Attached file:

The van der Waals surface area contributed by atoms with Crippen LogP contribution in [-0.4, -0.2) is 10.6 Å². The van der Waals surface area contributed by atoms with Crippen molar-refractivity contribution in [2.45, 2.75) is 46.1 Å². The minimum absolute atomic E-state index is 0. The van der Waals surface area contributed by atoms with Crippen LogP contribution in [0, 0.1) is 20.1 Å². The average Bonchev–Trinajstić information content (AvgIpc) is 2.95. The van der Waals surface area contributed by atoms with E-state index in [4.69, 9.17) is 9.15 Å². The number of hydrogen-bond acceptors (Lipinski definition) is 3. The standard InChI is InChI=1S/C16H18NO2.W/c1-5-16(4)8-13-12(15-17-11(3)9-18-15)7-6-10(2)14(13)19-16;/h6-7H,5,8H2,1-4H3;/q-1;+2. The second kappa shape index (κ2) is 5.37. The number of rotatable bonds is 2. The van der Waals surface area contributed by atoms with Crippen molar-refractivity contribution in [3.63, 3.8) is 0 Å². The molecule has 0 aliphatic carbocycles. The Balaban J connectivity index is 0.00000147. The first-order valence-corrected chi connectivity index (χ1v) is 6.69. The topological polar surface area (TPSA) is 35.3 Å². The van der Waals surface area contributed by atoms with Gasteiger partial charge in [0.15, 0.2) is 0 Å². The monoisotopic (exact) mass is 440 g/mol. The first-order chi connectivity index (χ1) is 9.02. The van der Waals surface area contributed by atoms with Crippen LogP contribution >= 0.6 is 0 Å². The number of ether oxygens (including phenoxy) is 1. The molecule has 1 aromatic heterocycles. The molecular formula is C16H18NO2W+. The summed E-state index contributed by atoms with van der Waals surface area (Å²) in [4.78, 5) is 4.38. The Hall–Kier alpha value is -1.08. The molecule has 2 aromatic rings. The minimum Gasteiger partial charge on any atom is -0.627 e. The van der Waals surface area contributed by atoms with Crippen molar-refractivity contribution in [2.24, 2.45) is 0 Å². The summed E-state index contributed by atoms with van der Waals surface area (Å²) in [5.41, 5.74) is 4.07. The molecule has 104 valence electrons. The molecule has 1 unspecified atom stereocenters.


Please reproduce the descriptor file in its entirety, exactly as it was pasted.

The van der Waals surface area contributed by atoms with Crippen LogP contribution in [-0.4, -0.2) is 10.6 Å². The van der Waals surface area contributed by atoms with Crippen molar-refractivity contribution in [2.45, 2.75) is 46.1 Å². The minimum absolute atomic E-state index is 0. The van der Waals surface area contributed by atoms with Crippen LogP contribution in [0, 0.1) is 20.1 Å². The average Bonchev–Trinajstić information content (AvgIpc) is 2.95. The van der Waals surface area contributed by atoms with E-state index in [4.69, 9.17) is 9.15 Å². The number of hydrogen-bond acceptors (Lipinski definition) is 3. The standard InChI is InChI=1S/C16H18NO2.W/c1-5-16(4)8-13-12(15-17-11(3)9-18-15)7-6-10(2)14(13)19-16;/h6-7H,5,8H2,1-4H3;/q-1;+2. The second kappa shape index (κ2) is 5.37. The number of rotatable bonds is 2. The van der Waals surface area contributed by atoms with Crippen molar-refractivity contribution in [3.63, 3.8) is 0 Å². The molecule has 0 aliphatic carbocycles. The Balaban J connectivity index is 0.00000147. The first-order valence-corrected chi connectivity index (χ1v) is 6.69. The topological polar surface area (TPSA) is 35.3 Å². The van der Waals surface area contributed by atoms with Gasteiger partial charge in [0.15, 0.2) is 0 Å². The monoisotopic (exact) mass is 440 g/mol. The first-order chi connectivity index (χ1) is 9.02. The van der Waals surface area contributed by atoms with Crippen LogP contribution >= 0.6 is 0 Å². The number of ether oxygens (including phenoxy) is 1. The molecule has 1 aromatic heterocycles. The molecular formula is C16H18NO2W+. The summed E-state index contributed by atoms with van der Waals surface area (Å²) in [4.78, 5) is 4.38. The Hall–Kier alpha value is -1.08. The molecule has 2 aromatic rings. The minimum Gasteiger partial charge on any atom is -0.627 e. The van der Waals surface area contributed by atoms with Crippen molar-refractivity contribution in [2.24, 2.45) is 0 Å². The summed E-state index contributed by atoms with van der Waals surface area (Å²) in [5.41, 5.74) is 4.07. The molecule has 104 valence electrons. The molecule has 1 unspecified atom stereocenters.